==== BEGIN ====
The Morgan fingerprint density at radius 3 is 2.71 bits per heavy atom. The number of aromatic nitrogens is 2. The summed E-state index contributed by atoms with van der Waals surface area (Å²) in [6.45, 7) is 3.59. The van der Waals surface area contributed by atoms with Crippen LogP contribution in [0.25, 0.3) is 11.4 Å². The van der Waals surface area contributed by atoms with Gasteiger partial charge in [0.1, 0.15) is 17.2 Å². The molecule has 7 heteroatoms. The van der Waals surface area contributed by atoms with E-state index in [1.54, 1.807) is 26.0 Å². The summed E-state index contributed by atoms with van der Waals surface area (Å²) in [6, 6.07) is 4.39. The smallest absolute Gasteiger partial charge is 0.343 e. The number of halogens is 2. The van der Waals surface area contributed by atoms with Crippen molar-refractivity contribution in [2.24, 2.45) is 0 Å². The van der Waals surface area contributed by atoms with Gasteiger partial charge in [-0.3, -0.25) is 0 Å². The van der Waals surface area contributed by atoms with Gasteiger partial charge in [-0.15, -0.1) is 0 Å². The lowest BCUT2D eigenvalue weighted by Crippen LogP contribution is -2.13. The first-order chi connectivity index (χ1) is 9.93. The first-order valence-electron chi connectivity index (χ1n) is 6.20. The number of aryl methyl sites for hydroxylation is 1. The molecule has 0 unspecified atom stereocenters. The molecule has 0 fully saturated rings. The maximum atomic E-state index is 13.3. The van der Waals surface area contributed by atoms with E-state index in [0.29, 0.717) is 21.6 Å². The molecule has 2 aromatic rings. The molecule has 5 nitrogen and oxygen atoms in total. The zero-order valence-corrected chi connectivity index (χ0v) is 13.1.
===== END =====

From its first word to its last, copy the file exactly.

The Morgan fingerprint density at radius 3 is 2.71 bits per heavy atom. The number of aromatic nitrogens is 2. The summed E-state index contributed by atoms with van der Waals surface area (Å²) in [6.45, 7) is 3.59. The van der Waals surface area contributed by atoms with Crippen LogP contribution in [0.25, 0.3) is 11.4 Å². The van der Waals surface area contributed by atoms with Gasteiger partial charge in [0.1, 0.15) is 17.2 Å². The molecule has 7 heteroatoms. The van der Waals surface area contributed by atoms with E-state index in [1.54, 1.807) is 26.0 Å². The summed E-state index contributed by atoms with van der Waals surface area (Å²) in [6, 6.07) is 4.39. The smallest absolute Gasteiger partial charge is 0.343 e. The number of halogens is 2. The van der Waals surface area contributed by atoms with Crippen molar-refractivity contribution in [2.24, 2.45) is 0 Å². The van der Waals surface area contributed by atoms with Gasteiger partial charge in [-0.3, -0.25) is 0 Å². The van der Waals surface area contributed by atoms with Gasteiger partial charge in [-0.15, -0.1) is 0 Å². The lowest BCUT2D eigenvalue weighted by Crippen LogP contribution is -2.13. The first-order chi connectivity index (χ1) is 9.93. The first-order valence-electron chi connectivity index (χ1n) is 6.20. The number of aryl methyl sites for hydroxylation is 1. The molecule has 0 unspecified atom stereocenters. The molecule has 0 fully saturated rings. The maximum atomic E-state index is 13.3. The van der Waals surface area contributed by atoms with E-state index in [0.29, 0.717) is 21.6 Å². The molecule has 2 aromatic rings. The molecule has 5 nitrogen and oxygen atoms in total. The zero-order valence-corrected chi connectivity index (χ0v) is 13.1.